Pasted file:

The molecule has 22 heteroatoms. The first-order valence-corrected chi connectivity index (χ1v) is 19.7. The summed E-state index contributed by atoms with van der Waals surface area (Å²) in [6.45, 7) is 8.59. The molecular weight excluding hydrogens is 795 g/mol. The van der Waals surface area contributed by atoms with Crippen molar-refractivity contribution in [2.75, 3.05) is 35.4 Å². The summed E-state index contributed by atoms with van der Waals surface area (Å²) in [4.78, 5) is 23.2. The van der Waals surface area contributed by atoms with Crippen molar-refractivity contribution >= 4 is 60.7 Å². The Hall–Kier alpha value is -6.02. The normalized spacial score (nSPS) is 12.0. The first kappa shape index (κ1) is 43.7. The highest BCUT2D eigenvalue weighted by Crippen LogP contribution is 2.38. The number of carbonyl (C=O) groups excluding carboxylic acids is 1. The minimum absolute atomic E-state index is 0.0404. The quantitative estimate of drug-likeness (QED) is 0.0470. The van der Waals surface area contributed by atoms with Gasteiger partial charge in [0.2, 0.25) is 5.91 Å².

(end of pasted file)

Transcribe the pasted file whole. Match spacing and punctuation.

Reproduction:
The molecule has 22 heteroatoms. The first-order valence-corrected chi connectivity index (χ1v) is 19.7. The summed E-state index contributed by atoms with van der Waals surface area (Å²) in [6.45, 7) is 8.59. The molecular weight excluding hydrogens is 795 g/mol. The van der Waals surface area contributed by atoms with Crippen molar-refractivity contribution in [2.75, 3.05) is 35.4 Å². The summed E-state index contributed by atoms with van der Waals surface area (Å²) in [4.78, 5) is 23.2. The van der Waals surface area contributed by atoms with Crippen molar-refractivity contribution >= 4 is 60.7 Å². The Hall–Kier alpha value is -6.02. The normalized spacial score (nSPS) is 12.0. The first kappa shape index (κ1) is 43.7. The highest BCUT2D eigenvalue weighted by Crippen LogP contribution is 2.38. The number of carbonyl (C=O) groups excluding carboxylic acids is 1. The minimum absolute atomic E-state index is 0.0404. The quantitative estimate of drug-likeness (QED) is 0.0470. The van der Waals surface area contributed by atoms with Gasteiger partial charge in [0.2, 0.25) is 5.91 Å².